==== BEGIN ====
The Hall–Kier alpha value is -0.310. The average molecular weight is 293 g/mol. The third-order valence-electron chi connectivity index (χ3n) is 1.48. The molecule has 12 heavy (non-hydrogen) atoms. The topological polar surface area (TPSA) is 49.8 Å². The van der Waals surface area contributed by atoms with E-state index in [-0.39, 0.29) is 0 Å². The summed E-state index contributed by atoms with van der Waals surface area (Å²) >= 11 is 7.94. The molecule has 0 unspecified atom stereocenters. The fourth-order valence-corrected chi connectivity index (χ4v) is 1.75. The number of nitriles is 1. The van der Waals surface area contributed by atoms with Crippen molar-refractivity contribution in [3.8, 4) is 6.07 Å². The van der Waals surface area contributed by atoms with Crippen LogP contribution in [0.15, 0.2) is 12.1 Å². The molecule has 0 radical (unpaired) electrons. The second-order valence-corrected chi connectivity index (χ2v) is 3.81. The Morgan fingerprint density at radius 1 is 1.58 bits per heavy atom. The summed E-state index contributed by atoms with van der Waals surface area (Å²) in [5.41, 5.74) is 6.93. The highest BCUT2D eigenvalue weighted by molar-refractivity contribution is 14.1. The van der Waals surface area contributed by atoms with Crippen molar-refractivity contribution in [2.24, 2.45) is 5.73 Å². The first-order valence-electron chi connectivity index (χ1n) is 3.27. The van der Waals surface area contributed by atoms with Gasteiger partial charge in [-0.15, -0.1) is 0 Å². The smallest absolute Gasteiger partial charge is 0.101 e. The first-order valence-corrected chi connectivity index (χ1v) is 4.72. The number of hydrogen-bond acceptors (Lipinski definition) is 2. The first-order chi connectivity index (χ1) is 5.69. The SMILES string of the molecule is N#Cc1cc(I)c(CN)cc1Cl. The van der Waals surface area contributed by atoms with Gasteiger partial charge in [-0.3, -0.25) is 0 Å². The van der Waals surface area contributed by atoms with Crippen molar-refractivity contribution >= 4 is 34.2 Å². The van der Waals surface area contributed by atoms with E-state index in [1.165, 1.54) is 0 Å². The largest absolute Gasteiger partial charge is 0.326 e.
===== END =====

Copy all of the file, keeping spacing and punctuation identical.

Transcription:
The Hall–Kier alpha value is -0.310. The average molecular weight is 293 g/mol. The third-order valence-electron chi connectivity index (χ3n) is 1.48. The molecule has 12 heavy (non-hydrogen) atoms. The topological polar surface area (TPSA) is 49.8 Å². The van der Waals surface area contributed by atoms with E-state index in [-0.39, 0.29) is 0 Å². The summed E-state index contributed by atoms with van der Waals surface area (Å²) >= 11 is 7.94. The molecule has 0 unspecified atom stereocenters. The fourth-order valence-corrected chi connectivity index (χ4v) is 1.75. The number of nitriles is 1. The van der Waals surface area contributed by atoms with Crippen molar-refractivity contribution in [3.8, 4) is 6.07 Å². The van der Waals surface area contributed by atoms with Crippen LogP contribution in [0.15, 0.2) is 12.1 Å². The molecule has 0 radical (unpaired) electrons. The second-order valence-corrected chi connectivity index (χ2v) is 3.81. The Morgan fingerprint density at radius 1 is 1.58 bits per heavy atom. The summed E-state index contributed by atoms with van der Waals surface area (Å²) in [5.41, 5.74) is 6.93. The highest BCUT2D eigenvalue weighted by molar-refractivity contribution is 14.1. The van der Waals surface area contributed by atoms with Crippen molar-refractivity contribution in [2.24, 2.45) is 5.73 Å². The first-order valence-electron chi connectivity index (χ1n) is 3.27. The van der Waals surface area contributed by atoms with Gasteiger partial charge in [-0.15, -0.1) is 0 Å². The smallest absolute Gasteiger partial charge is 0.101 e. The first-order valence-corrected chi connectivity index (χ1v) is 4.72. The number of hydrogen-bond acceptors (Lipinski definition) is 2. The first-order chi connectivity index (χ1) is 5.69. The SMILES string of the molecule is N#Cc1cc(I)c(CN)cc1Cl. The van der Waals surface area contributed by atoms with Gasteiger partial charge in [-0.3, -0.25) is 0 Å². The van der Waals surface area contributed by atoms with Crippen molar-refractivity contribution >= 4 is 34.2 Å². The van der Waals surface area contributed by atoms with E-state index in [1.165, 1.54) is 0 Å². The largest absolute Gasteiger partial charge is 0.326 e.